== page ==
Those valid reactions typically end the discussion. But still, we wonder deep down whether there is some truth to the claim that violent video games are contributing to a violent society. It just isn’t clear what we might do about it, and the obvious remedies (censorship) seem worse than the cure.

However a recently released book, Assassination Generation by Lt. Col. Dave Grossman, attempts to dissect these points one by one in search of real answers. Grossman, U.S. Army (Ret.), is a recognized expert in the field of human aggression and violent crime. He is a former West Point psychology professor and is currently the director of the Warrior Science Group. 

Grossman is not in favor of censorship. He is also opposed to gun control: He spends an entire chapter of the book diffusing the anti-gun Left’s knee-jerk ideological claim that the solution to lone-wolf violence is gun control. By citing studies and crime data, he deftly shows that gun control is not a solution and might actually make the problem worse. Instead, he offers solutions that focus on children and teens themselves, rather than on inanimate objects.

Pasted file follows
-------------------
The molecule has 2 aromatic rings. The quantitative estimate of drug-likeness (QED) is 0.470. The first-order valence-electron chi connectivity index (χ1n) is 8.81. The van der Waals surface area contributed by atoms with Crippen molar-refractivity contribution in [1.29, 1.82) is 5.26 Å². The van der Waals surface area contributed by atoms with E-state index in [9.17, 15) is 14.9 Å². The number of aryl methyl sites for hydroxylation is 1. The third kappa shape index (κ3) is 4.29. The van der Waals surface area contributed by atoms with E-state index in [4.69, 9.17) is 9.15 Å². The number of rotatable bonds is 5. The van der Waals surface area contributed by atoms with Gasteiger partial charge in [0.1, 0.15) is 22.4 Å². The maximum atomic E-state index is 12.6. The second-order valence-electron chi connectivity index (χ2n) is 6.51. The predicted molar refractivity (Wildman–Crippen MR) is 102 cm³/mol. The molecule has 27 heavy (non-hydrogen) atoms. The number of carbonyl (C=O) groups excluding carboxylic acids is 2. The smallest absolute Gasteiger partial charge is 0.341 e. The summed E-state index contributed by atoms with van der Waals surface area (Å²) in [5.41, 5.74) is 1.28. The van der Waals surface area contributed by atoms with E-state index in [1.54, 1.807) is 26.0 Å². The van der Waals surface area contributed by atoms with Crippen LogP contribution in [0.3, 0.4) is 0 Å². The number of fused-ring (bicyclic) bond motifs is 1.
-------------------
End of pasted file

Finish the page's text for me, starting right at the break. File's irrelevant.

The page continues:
Grossman has lesson plans for kids and in-depth strategies for parents to help them ground their children in reality. He simply, but profoundly, explains how to raise sons and daughters who have moral character, and who are deeply aware of the differences between the often-unethical world the games portray and the real world around them. 

As gun owners, we know it is these concrete moral lessons that many of today’s youths are missing. I remember how one of the first people who taught me to shoot explained the rules of gun safety, and then told me that “once you shoot a gun, it makes a hole that can’t be taken back.” He said this so seriously that I can still see his expression.By citing studies and crime data, he deftly shows that gun control is not a solution and might actually make the problem worse. Instead, he offers solutions that focus on children and teens themselves, rather than on inanimate objects.